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More Money Than God: Hedge Funds and the Making of a New Elite | [Sebastian Mallaby]

More Money Than God: Hedge Funds and the Making of a New Elite

The Paul Volker Senior Fellow in International Economics at the Council on Foreign Relations, Washington Post journalist Sebastian Mallaby has garnered New York Times Editor’s Choice and Notable Book honors for his enthralling nonfiction. Bolstered by Mallaby’s unprecedented access to the industry, More Money Than God tells the inside story of hedge funds, from their origins in the 1960s and 1970s to their role in the financial crisis of 2007–2009.
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Publisher's Summary

The Paul Volker Senior Fellow in International Economics at the Council on Foreign Relations, Washington Post journalist Sebastian Mallaby has garnered New York Times Editor’s Choice and Notable Book honors for his enthralling nonfiction. Bolstered by Mallaby’s unprecedented access to the industry, More Money Than God tells the inside story of hedge funds, from their origins in the 1960s and 1970s to their role in the financial crisis of 2007–2009.

©2010 Sebastian Mallaby (P)2010 Recorded Books, LLC

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  •  
    ND 01-10-11
    ND 01-10-11
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    "Valiant effort but lacking analytic horsepower..."

    Mallaby's effort should be commended for attempting to serve as a hedge fund historian chronicling the last half century of activity in this niche of the financial world. However, the style of his writing is very encyclopedic and not very analytical. You get a trade by trade , blow by blow description of the day in the life of well known cast of characters in the hedge fund world but I was yearning for more color and "so what's" about the industry and implications on our economy and society at large. Most of what I read, I had already learned from other books or articles written on the topic to date. We finally get the author's consensus at the end of the book that hedge funds should be left alone from the regulators since their relative size and ability to absorb their own risk sequestered from the main street investor and shareholder (i.e., no need for tax payer bailouts) makes them a model for the larger too big to fail wards of the state banks of today. This is a powerful point that could have been better integrated throughout the book. Compared to the colorful Michael Lewis or the deeply analytical Niall Ferguson, this book was hardly a page turner and I had to force myself to push on to get to the "so whats". There are much better books on this topic out already and there will more to come I am sure as one of the most spectacularly disastrous periods of hubris, greed and poor judgment in our financial and economic history unfolds.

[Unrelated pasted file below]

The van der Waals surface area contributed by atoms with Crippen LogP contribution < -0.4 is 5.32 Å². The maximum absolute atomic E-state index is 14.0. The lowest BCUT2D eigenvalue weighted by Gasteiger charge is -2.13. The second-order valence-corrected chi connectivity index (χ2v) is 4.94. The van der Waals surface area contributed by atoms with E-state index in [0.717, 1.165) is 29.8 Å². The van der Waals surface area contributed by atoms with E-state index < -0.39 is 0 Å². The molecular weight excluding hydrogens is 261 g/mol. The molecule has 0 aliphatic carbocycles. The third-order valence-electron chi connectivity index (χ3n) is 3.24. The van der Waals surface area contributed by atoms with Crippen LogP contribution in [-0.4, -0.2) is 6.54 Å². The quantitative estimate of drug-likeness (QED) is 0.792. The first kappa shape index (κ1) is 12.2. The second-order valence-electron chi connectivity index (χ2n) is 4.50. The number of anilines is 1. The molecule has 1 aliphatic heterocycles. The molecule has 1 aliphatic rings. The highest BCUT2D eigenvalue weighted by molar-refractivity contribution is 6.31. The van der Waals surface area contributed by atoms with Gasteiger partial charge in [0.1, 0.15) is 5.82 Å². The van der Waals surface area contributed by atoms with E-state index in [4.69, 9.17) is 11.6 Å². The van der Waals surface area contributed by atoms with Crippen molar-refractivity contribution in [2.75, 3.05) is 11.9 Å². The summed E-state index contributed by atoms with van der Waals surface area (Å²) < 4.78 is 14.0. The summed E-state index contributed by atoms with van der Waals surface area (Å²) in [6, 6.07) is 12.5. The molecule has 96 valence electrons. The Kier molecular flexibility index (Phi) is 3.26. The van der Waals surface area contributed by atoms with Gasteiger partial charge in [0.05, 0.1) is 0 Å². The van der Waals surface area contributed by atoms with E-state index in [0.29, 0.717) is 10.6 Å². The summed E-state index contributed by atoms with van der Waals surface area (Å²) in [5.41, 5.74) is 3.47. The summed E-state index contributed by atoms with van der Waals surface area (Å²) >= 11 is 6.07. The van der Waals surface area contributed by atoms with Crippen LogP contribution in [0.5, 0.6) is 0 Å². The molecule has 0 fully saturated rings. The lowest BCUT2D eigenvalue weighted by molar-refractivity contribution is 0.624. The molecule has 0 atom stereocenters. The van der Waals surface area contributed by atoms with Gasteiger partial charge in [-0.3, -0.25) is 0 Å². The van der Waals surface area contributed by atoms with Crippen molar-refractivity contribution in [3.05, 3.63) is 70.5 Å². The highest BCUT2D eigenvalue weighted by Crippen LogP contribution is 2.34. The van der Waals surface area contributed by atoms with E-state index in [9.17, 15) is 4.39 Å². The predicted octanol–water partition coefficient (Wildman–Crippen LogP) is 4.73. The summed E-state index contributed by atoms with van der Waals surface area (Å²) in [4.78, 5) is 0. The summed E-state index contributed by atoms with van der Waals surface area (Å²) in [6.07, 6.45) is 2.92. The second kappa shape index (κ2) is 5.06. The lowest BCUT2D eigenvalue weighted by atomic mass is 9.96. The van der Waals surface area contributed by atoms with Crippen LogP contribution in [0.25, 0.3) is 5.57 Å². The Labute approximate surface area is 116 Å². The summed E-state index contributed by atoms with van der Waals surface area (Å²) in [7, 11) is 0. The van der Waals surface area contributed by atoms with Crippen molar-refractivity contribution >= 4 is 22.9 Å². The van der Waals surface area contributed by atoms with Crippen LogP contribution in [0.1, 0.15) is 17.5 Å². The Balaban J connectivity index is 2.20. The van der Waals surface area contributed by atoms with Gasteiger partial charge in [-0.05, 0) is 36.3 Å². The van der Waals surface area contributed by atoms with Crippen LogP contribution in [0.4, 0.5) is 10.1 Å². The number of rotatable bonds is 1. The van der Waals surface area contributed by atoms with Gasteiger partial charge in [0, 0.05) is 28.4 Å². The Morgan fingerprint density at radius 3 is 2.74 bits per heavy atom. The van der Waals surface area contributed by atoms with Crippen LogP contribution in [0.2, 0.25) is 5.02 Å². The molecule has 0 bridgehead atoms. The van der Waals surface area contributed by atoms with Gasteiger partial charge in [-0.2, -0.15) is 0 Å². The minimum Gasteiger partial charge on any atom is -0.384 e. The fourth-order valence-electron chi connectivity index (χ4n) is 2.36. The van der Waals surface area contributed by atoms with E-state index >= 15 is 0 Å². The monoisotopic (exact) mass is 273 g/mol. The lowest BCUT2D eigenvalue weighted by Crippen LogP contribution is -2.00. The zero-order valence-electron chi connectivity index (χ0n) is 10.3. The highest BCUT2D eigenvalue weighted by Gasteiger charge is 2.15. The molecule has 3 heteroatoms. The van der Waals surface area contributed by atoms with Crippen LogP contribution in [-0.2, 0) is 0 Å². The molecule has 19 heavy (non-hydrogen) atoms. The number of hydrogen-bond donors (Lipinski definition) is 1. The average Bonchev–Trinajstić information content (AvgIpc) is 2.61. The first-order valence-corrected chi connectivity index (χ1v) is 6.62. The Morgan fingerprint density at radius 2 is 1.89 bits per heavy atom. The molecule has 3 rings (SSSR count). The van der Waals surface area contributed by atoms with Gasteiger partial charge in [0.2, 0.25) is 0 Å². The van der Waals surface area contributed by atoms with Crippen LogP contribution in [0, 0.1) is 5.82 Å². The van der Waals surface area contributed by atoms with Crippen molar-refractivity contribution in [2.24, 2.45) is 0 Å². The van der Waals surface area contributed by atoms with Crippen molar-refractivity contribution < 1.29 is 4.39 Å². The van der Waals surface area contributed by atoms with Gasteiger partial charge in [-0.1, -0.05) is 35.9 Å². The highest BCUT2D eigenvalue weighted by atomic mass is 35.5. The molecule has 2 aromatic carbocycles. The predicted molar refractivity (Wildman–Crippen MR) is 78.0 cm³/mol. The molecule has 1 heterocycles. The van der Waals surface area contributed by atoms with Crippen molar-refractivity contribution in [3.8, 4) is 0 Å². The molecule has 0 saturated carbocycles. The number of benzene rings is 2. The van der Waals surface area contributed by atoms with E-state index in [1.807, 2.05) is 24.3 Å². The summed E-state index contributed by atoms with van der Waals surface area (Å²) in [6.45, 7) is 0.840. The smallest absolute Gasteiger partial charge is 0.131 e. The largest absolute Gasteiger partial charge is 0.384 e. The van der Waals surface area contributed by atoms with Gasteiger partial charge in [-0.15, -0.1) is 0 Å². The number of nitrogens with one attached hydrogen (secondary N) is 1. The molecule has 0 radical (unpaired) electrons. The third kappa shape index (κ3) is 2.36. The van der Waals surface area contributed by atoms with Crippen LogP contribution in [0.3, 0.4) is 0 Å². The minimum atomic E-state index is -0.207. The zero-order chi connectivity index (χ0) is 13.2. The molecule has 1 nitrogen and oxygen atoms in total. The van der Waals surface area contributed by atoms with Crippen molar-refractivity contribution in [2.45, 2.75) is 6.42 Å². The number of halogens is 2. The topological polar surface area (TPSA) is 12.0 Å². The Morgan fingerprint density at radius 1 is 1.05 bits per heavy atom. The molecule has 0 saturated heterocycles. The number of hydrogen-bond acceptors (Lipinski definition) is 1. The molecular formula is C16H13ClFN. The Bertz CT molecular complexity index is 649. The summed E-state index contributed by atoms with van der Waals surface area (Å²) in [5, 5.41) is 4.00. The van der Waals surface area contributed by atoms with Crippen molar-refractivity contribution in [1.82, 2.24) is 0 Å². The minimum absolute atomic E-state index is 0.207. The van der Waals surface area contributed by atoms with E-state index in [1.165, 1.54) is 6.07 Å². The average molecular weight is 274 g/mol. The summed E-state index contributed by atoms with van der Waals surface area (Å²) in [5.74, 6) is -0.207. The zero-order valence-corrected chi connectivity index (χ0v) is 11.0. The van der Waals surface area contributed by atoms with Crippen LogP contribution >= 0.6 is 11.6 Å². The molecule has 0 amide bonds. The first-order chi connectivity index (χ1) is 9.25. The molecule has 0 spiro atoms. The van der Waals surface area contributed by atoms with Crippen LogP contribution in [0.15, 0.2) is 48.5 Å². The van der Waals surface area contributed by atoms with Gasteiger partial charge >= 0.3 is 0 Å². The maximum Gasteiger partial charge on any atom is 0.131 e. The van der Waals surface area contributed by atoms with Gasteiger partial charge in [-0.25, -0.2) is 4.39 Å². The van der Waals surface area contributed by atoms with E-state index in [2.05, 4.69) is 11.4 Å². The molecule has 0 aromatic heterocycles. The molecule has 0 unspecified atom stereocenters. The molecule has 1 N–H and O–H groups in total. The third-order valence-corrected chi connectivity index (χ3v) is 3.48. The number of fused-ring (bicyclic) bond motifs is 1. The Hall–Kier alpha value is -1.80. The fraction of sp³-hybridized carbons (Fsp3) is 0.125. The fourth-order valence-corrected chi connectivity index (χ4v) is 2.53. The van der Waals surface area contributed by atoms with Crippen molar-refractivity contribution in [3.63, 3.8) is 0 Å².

17 of 18 people found this review helpful
  •  
    Gregory CLEVES, OH, United States 05-15-12
    Gregory CLEVES, OH, United States 05-15-12

    Greg

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    "Are hedge funds inherently bad?"

    The history and tactics of the major hedge fund innovators and managers is presented in a clearly written book. Is the hedge fund an invention of Wall Street "bad boys", or a legitimate investment strategy which is useful? The economic meltdown is not a direct result of these funds according to the author.

    0 of 0 people found this review helpful
  •  
    Lynn 05-28-11
    Lynn 05-28-11
    HELPFUL VOTES
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    "Important Approach and Interesting Recommendations"

    I try to read in areas which are unfamiliar. It was in this context that I picked up Sebastian Mallaby’s “More Money than God: Hedge Funds and the Making of the New Elite.” Don’t be put off by the topic, this book is valuable for any individual who simply wants to know about too big to fail, the advent and meaning of hedge funds, and the current economic situation. You do not have to have a degree in Finance or investing to benefit from this book. Essentially, Mallaby relates the history of hedge funds, how they functioned during the recent economic collapse, and how they might best be used to advantage. When banks were failing, not one hedge fund used public funding as a bailout. Mallaby tells you why and how that has become fact. Anyone with even a marginal interest in the topic or a lingering interest in public policy will more than benefit. After all, everyone in the US has a stake in this game. The reading of Alan Nebelthau is excellent.

    1 of 3 people found this review helpful
  •  
    Ming Long Island City, NY, United States 11-14-10
    Ming Long Island City, NY, United States 11-14-10 Member Since 2010
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    "Excellent"

    Very well written and well narrated hedge fund history. Go to amazon.com for in-depth reviews on the print edition. It is well worth it!

    3 of 8 people found this review helpful
  •  
    Kim 08-27-12
    Kim 08-27-12 Member Since 2010
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    "I highly recommend this book for all investors"

    It is good to walk through the history of hedge fund. Through history, we can understand the big picture. It helps us have a birds eye view of our financial system.

    0 of 1 people found this review helpful
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